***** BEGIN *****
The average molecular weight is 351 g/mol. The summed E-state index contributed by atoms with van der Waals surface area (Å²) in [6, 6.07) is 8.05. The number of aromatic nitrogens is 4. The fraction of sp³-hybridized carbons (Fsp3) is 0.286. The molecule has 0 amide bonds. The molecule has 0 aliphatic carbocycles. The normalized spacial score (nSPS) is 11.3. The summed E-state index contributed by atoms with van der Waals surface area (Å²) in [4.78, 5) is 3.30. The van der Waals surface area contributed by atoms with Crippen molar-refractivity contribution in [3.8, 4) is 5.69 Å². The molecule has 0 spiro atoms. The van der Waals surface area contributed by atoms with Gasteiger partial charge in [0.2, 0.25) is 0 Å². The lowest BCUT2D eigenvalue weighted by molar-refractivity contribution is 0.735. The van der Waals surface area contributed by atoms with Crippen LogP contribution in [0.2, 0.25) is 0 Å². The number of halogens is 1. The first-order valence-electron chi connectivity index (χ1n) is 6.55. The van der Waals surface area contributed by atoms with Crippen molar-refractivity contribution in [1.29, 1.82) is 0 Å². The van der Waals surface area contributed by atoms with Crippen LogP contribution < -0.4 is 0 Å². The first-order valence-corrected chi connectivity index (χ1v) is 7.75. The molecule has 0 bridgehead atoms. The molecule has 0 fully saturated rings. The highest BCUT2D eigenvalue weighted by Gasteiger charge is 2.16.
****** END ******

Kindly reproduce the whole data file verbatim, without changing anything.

The average molecular weight is 351 g/mol. The summed E-state index contributed by atoms with van der Waals surface area (Å²) in [6, 6.07) is 8.05. The number of aromatic nitrogens is 4. The fraction of sp³-hybridized carbons (Fsp3) is 0.286. The molecule has 0 amide bonds. The molecule has 0 aliphatic carbocycles. The normalized spacial score (nSPS) is 11.3. The summed E-state index contributed by atoms with van der Waals surface area (Å²) in [4.78, 5) is 3.30. The van der Waals surface area contributed by atoms with Crippen molar-refractivity contribution in [3.8, 4) is 5.69 Å². The molecule has 0 spiro atoms. The van der Waals surface area contributed by atoms with Gasteiger partial charge in [0.2, 0.25) is 0 Å². The lowest BCUT2D eigenvalue weighted by molar-refractivity contribution is 0.735. The van der Waals surface area contributed by atoms with Crippen LogP contribution in [0.2, 0.25) is 0 Å². The number of halogens is 1. The first-order valence-electron chi connectivity index (χ1n) is 6.55. The van der Waals surface area contributed by atoms with Crippen molar-refractivity contribution in [1.29, 1.82) is 0 Å². The van der Waals surface area contributed by atoms with Crippen LogP contribution < -0.4 is 0 Å². The first-order valence-corrected chi connectivity index (χ1v) is 7.75. The molecule has 0 bridgehead atoms. The molecule has 0 fully saturated rings. The highest BCUT2D eigenvalue weighted by Gasteiger charge is 2.16.